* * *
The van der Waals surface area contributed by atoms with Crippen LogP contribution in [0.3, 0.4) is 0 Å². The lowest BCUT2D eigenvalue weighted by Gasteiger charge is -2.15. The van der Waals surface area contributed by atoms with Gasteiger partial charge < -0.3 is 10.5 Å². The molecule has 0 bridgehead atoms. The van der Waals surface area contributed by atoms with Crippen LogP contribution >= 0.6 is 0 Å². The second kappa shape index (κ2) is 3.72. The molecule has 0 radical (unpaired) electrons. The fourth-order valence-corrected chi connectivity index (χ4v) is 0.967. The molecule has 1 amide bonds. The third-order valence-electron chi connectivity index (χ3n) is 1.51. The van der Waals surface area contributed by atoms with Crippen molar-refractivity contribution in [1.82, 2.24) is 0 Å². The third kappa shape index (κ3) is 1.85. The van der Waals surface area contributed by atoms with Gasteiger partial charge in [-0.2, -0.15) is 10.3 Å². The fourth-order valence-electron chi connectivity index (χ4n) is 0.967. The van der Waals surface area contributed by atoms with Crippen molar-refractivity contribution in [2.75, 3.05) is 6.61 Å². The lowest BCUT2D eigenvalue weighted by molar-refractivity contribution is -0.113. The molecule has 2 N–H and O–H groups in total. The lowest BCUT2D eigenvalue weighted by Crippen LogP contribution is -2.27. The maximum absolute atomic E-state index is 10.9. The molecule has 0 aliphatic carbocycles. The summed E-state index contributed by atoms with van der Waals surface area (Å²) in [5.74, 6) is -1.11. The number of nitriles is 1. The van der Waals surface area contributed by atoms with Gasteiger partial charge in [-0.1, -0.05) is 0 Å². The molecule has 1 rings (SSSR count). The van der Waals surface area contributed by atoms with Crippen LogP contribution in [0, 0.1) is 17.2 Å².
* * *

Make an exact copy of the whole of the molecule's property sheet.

The van der Waals surface area contributed by atoms with Crippen LogP contribution in [0.3, 0.4) is 0 Å². The lowest BCUT2D eigenvalue weighted by Gasteiger charge is -2.15. The van der Waals surface area contributed by atoms with Gasteiger partial charge < -0.3 is 10.5 Å². The molecule has 0 bridgehead atoms. The van der Waals surface area contributed by atoms with Crippen LogP contribution >= 0.6 is 0 Å². The second kappa shape index (κ2) is 3.72. The molecule has 0 radical (unpaired) electrons. The fourth-order valence-corrected chi connectivity index (χ4v) is 0.967. The molecule has 1 amide bonds. The third-order valence-electron chi connectivity index (χ3n) is 1.51. The van der Waals surface area contributed by atoms with Crippen molar-refractivity contribution in [1.82, 2.24) is 0 Å². The third kappa shape index (κ3) is 1.85. The van der Waals surface area contributed by atoms with Gasteiger partial charge in [-0.2, -0.15) is 10.3 Å². The fourth-order valence-electron chi connectivity index (χ4n) is 0.967. The van der Waals surface area contributed by atoms with Crippen molar-refractivity contribution in [2.75, 3.05) is 6.61 Å². The lowest BCUT2D eigenvalue weighted by molar-refractivity contribution is -0.113. The molecule has 2 N–H and O–H groups in total. The lowest BCUT2D eigenvalue weighted by Crippen LogP contribution is -2.27. The maximum absolute atomic E-state index is 10.9. The molecule has 0 aliphatic carbocycles. The summed E-state index contributed by atoms with van der Waals surface area (Å²) in [5.74, 6) is -1.11. The number of nitriles is 1. The van der Waals surface area contributed by atoms with Gasteiger partial charge in [-0.1, -0.05) is 0 Å². The molecule has 1 rings (SSSR count). The van der Waals surface area contributed by atoms with Crippen LogP contribution in [0, 0.1) is 17.2 Å².